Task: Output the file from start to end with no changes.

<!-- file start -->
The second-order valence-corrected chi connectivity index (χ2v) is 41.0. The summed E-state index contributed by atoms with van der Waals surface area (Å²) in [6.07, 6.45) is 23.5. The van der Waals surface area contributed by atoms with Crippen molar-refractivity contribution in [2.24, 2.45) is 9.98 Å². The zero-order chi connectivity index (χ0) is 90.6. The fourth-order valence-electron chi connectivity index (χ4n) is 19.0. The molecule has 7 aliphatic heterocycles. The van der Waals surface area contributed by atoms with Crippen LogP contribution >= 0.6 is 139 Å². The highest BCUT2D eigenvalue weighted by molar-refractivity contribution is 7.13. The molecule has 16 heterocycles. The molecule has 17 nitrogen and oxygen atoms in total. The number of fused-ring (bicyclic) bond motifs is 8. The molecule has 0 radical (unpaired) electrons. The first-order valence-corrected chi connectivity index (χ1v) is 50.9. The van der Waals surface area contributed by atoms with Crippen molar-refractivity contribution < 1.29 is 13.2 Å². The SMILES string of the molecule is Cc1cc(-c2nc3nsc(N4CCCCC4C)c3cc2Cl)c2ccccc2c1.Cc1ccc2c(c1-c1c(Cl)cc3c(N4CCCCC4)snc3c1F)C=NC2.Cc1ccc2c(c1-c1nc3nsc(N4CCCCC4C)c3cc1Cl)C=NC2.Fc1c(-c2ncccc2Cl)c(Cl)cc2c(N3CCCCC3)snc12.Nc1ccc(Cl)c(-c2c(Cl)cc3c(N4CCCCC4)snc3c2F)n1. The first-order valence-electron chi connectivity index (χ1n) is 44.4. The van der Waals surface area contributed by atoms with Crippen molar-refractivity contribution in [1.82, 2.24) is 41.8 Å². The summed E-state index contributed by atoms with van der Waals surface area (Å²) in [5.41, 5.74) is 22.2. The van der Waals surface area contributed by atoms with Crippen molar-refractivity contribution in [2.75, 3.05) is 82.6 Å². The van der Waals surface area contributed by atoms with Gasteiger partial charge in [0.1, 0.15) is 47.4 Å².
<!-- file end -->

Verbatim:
The second-order valence-corrected chi connectivity index (χ2v) is 41.0. The summed E-state index contributed by atoms with van der Waals surface area (Å²) in [6.07, 6.45) is 23.5. The van der Waals surface area contributed by atoms with Crippen molar-refractivity contribution in [2.24, 2.45) is 9.98 Å². The zero-order chi connectivity index (χ0) is 90.6. The fourth-order valence-electron chi connectivity index (χ4n) is 19.0. The molecule has 7 aliphatic heterocycles. The van der Waals surface area contributed by atoms with Crippen LogP contribution >= 0.6 is 139 Å². The highest BCUT2D eigenvalue weighted by molar-refractivity contribution is 7.13. The molecule has 16 heterocycles. The molecule has 17 nitrogen and oxygen atoms in total. The number of fused-ring (bicyclic) bond motifs is 8. The molecule has 0 radical (unpaired) electrons. The first-order valence-corrected chi connectivity index (χ1v) is 50.9. The van der Waals surface area contributed by atoms with Crippen molar-refractivity contribution < 1.29 is 13.2 Å². The SMILES string of the molecule is Cc1cc(-c2nc3nsc(N4CCCCC4C)c3cc2Cl)c2ccccc2c1.Cc1ccc2c(c1-c1c(Cl)cc3c(N4CCCCC4)snc3c1F)C=NC2.Cc1ccc2c(c1-c1nc3nsc(N4CCCCC4C)c3cc1Cl)C=NC2.Fc1c(-c2ncccc2Cl)c(Cl)cc2c(N3CCCCC3)snc12.Nc1ccc(Cl)c(-c2c(Cl)cc3c(N4CCCCC4)snc3c2F)n1. The first-order valence-electron chi connectivity index (χ1n) is 44.4. The van der Waals surface area contributed by atoms with Crippen molar-refractivity contribution in [1.82, 2.24) is 41.8 Å². The summed E-state index contributed by atoms with van der Waals surface area (Å²) in [5.41, 5.74) is 22.2. The van der Waals surface area contributed by atoms with Crippen molar-refractivity contribution in [2.75, 3.05) is 82.6 Å². The van der Waals surface area contributed by atoms with Gasteiger partial charge in [0.1, 0.15) is 47.4 Å².